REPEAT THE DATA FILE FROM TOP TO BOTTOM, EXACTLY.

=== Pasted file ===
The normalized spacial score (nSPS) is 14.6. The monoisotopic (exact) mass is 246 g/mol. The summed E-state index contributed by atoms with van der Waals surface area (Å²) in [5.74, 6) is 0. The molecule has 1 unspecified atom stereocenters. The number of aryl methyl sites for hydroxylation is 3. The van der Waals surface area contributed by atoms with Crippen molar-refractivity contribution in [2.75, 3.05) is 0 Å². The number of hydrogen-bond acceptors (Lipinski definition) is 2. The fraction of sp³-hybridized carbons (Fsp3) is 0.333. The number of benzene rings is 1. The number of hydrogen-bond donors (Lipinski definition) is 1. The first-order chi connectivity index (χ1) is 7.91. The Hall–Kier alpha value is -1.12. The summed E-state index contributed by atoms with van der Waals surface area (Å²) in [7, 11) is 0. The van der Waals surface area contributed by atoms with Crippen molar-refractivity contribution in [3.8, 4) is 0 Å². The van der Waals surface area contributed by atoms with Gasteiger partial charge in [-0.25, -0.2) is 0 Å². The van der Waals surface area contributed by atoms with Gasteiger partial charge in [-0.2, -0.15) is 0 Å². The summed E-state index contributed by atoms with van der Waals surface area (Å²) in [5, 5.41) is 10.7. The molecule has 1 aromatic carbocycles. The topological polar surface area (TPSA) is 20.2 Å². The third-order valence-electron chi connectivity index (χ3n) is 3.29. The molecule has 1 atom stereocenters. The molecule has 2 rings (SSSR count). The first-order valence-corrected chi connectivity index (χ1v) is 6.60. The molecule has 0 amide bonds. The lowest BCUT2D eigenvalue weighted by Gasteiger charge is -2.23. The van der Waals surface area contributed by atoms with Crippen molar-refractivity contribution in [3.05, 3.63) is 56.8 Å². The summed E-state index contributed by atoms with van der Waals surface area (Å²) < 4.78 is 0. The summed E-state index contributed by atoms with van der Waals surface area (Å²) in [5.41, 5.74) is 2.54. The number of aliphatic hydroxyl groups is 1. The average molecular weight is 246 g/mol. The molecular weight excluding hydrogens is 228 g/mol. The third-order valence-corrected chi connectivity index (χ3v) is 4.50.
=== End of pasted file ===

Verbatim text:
The normalized spacial score (nSPS) is 14.6. The monoisotopic (exact) mass is 246 g/mol. The summed E-state index contributed by atoms with van der Waals surface area (Å²) in [5.74, 6) is 0. The molecule has 1 unspecified atom stereocenters. The number of aryl methyl sites for hydroxylation is 3. The van der Waals surface area contributed by atoms with Crippen molar-refractivity contribution in [2.75, 3.05) is 0 Å². The number of hydrogen-bond acceptors (Lipinski definition) is 2. The fraction of sp³-hybridized carbons (Fsp3) is 0.333. The number of benzene rings is 1. The number of hydrogen-bond donors (Lipinski definition) is 1. The first-order chi connectivity index (χ1) is 7.91. The Hall–Kier alpha value is -1.12. The summed E-state index contributed by atoms with van der Waals surface area (Å²) in [7, 11) is 0. The van der Waals surface area contributed by atoms with Crippen molar-refractivity contribution in [3.8, 4) is 0 Å². The van der Waals surface area contributed by atoms with Gasteiger partial charge in [-0.25, -0.2) is 0 Å². The van der Waals surface area contributed by atoms with Gasteiger partial charge in [-0.2, -0.15) is 0 Å². The summed E-state index contributed by atoms with van der Waals surface area (Å²) in [5, 5.41) is 10.7. The molecule has 1 aromatic carbocycles. The topological polar surface area (TPSA) is 20.2 Å². The third-order valence-electron chi connectivity index (χ3n) is 3.29. The molecule has 1 atom stereocenters. The molecule has 2 rings (SSSR count). The first-order valence-corrected chi connectivity index (χ1v) is 6.60. The molecule has 0 amide bonds. The lowest BCUT2D eigenvalue weighted by Gasteiger charge is -2.23. The van der Waals surface area contributed by atoms with Crippen molar-refractivity contribution in [3.05, 3.63) is 56.8 Å². The summed E-state index contributed by atoms with van der Waals surface area (Å²) < 4.78 is 0. The summed E-state index contributed by atoms with van der Waals surface area (Å²) in [5.41, 5.74) is 2.54. The number of aliphatic hydroxyl groups is 1. The average molecular weight is 246 g/mol. The molecular weight excluding hydrogens is 228 g/mol. The third-order valence-corrected chi connectivity index (χ3v) is 4.50.